UFC 164 electrified the BMO Harris Bradley Center in Milwaukee, WI, with a stacked main card dotted by some of the promotion's biggest stars.
While the lightweight title fight between champion Benson Henderson and challenger Anthony Pettis assumed top honors as the night's main event, several other fighters showed up in prime shape and impressed in front of the rowdy Wisconsin crowd.
Begin the slideshow to see how the night's main card fighters fared on the evening.
Dustin Poirier handled Erik Koch with ease in the UFC 164 main card's opening matchup.
While many thought Poirier and Koch to be mirror images of one another, "The Diamond" had a clear power advantage, and he looked to be the better all-around fighter Saturday evening.
Poirier used his striking and his submissions to threaten the finish in Round 1, but Koch showed his resilience by sticking around and firing back throughout the contest.
Aside from an early triangle choke and some late ground-and-pound from Koch, Poirier enjoyed total control in this one, coasting to a clear unanimous-decision victory.
After dropping two of his last three fights, Poirier bounced back in a big way against Koch at UFC 164.
Erik Koch received a beating at the hands of Dustin Poirier Saturday evening at UFC 164.
"New Breed" almost put Poirier to sleep early with a tight triangle choke, but this featherweight fight was completely one-sided in favor of "The Diamond" from that point forward.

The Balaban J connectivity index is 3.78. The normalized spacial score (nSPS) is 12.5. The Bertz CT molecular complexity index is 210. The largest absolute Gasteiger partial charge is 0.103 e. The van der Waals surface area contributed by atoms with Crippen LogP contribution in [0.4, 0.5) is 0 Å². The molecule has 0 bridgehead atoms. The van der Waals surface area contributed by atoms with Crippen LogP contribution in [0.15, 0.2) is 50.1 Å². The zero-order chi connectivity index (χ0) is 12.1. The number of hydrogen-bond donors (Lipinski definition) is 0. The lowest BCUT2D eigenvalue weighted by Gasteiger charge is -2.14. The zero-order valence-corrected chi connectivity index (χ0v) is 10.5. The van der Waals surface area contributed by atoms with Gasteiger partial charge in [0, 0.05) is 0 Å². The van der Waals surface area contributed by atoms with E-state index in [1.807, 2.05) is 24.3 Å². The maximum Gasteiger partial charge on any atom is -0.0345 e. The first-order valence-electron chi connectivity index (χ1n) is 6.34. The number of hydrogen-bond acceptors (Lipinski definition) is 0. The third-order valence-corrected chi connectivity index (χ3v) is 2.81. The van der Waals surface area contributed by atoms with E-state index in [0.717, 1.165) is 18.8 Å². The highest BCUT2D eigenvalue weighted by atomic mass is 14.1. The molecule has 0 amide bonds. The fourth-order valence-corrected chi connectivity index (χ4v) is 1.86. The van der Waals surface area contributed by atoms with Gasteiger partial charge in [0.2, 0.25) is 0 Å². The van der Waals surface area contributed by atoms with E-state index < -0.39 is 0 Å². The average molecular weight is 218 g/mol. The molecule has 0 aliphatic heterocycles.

Koch could not get comfortable in this one, and Poirier battered him with power shots and smothering grappling en route to a lopsided decision.
For Koch, the loss drops him to 0-2 in 2013, and he will need to rededicate himself and come out much better in his next fight if he hopes to stick around in the top 10 of one of the UFC's deepest divisions.
Brandon Vera is just not an elite fighter at this point in his career.
Despite finding success in Rounds 1 and 2, Vera's offense did not come in overflowing abundance, and it was not particularly impressive.
We saw nothing new from "The Truth" (aside from some added bulk), and he again faltered in the later rounds against a physically more powerful opponent.
The loss is devastating for Vera's career, and a huge question mark now hangs over his future.